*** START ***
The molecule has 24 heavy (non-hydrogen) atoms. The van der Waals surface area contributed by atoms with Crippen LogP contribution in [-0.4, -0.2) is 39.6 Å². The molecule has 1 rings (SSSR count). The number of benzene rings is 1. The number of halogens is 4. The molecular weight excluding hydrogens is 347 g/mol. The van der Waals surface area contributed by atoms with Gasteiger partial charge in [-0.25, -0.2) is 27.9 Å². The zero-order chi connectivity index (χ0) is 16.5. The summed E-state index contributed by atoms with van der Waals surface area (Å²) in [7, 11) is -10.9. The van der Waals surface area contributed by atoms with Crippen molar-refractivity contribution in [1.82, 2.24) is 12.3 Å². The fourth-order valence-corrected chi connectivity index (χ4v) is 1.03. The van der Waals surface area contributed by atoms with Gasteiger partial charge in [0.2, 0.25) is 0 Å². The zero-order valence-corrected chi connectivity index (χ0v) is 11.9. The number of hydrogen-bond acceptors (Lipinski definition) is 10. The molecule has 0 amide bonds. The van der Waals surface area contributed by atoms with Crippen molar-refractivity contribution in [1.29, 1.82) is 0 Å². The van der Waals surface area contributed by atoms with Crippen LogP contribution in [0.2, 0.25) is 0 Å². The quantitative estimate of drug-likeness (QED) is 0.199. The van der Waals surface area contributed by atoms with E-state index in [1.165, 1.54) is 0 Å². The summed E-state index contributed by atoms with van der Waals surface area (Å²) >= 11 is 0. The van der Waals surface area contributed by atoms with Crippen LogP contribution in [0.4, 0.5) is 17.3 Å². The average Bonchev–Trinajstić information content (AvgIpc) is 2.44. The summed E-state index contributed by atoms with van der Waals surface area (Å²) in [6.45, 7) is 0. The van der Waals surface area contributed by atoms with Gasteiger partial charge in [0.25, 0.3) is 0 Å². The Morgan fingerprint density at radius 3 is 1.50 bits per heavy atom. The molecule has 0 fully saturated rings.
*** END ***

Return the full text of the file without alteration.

The molecule has 24 heavy (non-hydrogen) atoms. The van der Waals surface area contributed by atoms with Crippen LogP contribution in [-0.4, -0.2) is 39.6 Å². The molecule has 1 rings (SSSR count). The number of benzene rings is 1. The number of halogens is 4. The molecular weight excluding hydrogens is 347 g/mol. The van der Waals surface area contributed by atoms with Gasteiger partial charge in [-0.25, -0.2) is 27.9 Å². The zero-order chi connectivity index (χ0) is 16.5. The summed E-state index contributed by atoms with van der Waals surface area (Å²) in [7, 11) is -10.9. The van der Waals surface area contributed by atoms with Crippen molar-refractivity contribution in [1.82, 2.24) is 12.3 Å². The fourth-order valence-corrected chi connectivity index (χ4v) is 1.03. The van der Waals surface area contributed by atoms with Gasteiger partial charge in [0.2, 0.25) is 0 Å². The zero-order valence-corrected chi connectivity index (χ0v) is 11.9. The number of hydrogen-bond acceptors (Lipinski definition) is 10. The molecule has 0 amide bonds. The van der Waals surface area contributed by atoms with Crippen molar-refractivity contribution in [1.29, 1.82) is 0 Å². The van der Waals surface area contributed by atoms with Crippen LogP contribution in [0.2, 0.25) is 0 Å². The quantitative estimate of drug-likeness (QED) is 0.199. The van der Waals surface area contributed by atoms with E-state index in [1.165, 1.54) is 0 Å². The summed E-state index contributed by atoms with van der Waals surface area (Å²) >= 11 is 0. The van der Waals surface area contributed by atoms with Crippen LogP contribution in [0.4, 0.5) is 17.3 Å². The average Bonchev–Trinajstić information content (AvgIpc) is 2.44. The summed E-state index contributed by atoms with van der Waals surface area (Å²) in [6.45, 7) is 0. The van der Waals surface area contributed by atoms with Gasteiger partial charge in [0.25, 0.3) is 0 Å². The Morgan fingerprint density at radius 3 is 1.50 bits per heavy atom. The molecule has 0 fully saturated rings.